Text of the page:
Transit Spectroscopy, Biosignature Searches, and the Myth of Perfect Stars

Can we detect atmospheric biosignatures in the next two decades? Only if we can meet a major, newly-recognized challenge to our studies of exoplanet atmospheric composition.

Over the past years the Hubble Space Telescope has proven to be our most powerful tool to probe the atmospheres of transiting exoplanets: the comparison of spectra taken before and during the transits can reveal the compositions of the atmospheres. Exciting discoveries included condensate clouds, hazes, extremely efficient scatterers, molecules (water, methane, and carbon-dioxide), and atoms (sodium and potassium). Some of the most ambitious research programs are pushing this technology to levels never envisioned previously as they reach spectacularly precise measurements on increasingly small planets. This technique may even allow the detection of water vapor in the habitable zone earth-sized planets in the TRAPPIST-1 system with HST and additional gases with JWST.

But underpinning these measurements is an approximation that is called in question now – in fact, one that we show is wrong for typical systems.

Astrophysicists focusing on exoplanets often assume that the planet host stars are perfect. As we show in our new paper, led by Steward Observatory graduate student Ben Rackham, this assumption is underpinning high-precision transit spectroscopy. In reality, stellar heterogeneity contaminates exoplanet transmission spectra (HST and JWST) and — unless we figure out how to correct for this effect — it will greatly limit our ability to search for biosignatures in the next two decades.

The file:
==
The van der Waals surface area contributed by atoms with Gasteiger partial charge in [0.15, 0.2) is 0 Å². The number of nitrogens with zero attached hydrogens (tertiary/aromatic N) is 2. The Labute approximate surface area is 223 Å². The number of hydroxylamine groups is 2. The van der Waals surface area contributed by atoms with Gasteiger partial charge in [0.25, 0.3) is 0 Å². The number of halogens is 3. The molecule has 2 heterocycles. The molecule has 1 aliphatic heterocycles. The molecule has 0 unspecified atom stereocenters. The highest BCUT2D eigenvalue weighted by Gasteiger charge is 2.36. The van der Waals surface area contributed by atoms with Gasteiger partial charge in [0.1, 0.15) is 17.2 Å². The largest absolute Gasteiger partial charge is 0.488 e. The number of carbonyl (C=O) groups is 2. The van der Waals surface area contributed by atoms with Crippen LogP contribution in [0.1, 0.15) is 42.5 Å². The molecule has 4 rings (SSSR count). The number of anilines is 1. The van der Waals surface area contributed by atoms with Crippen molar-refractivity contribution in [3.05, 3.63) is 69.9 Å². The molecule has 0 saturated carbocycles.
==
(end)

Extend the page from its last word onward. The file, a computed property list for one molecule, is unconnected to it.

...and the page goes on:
Because transit measurements are relative measurements stellar spectra cancels out – in the first order approximation:  the difference of a spectrum taken before transit and during transit will provide the transmission spectrum of the exoplanet atmosphere.


It is tempting to think that this approximation holds with infinite precision: in fact, the majority of the transit spectroscopy papers in the literature simply adopt this approximation without further considerations. This may be OK for the typical, less precise measurements, but remains a dangerous assumption for high-precision studies and for all but the least active stars.

In reality, the stellar spectrum does not cancel out in transmission spectroscopy, because the first-order approximation described above confusingly equates two different light sources: the stellar disk (the spectrum of which is observed before the transit) and the actual light source, which is just a very small fraction of the stellar disk — the projection of the transit chord onto the stellar photosphere (see figure).

Mercury’s transit in front of the Sun illustrates that even quiet stars are heterogeneous on the fine length scale of exoplanets.

Stars are not perfect: in reality, no patch of the stellar photosphere has the same exact spectrum as the stellar chord. The difference between the assumed lightsource (stellar disk) and the actual lightsource of unknown spectrum (photosphere under the chord) imprints itself onto the transmission spectrum observed.

The effect itself is not new: Some of the best published studies tried to develop a correction for the suspected stellar contamination. In doing so, almost all groups assumed a linear relation between the photometric variability of the stars and the covering fraction (basically: more variability means more spots).

In our new paper we worked with Mark Giampapa — a solar/stellar astrophysicist —  on the first comprehensive study of this effect and its impact on transit spectra and exoplanet density measurements.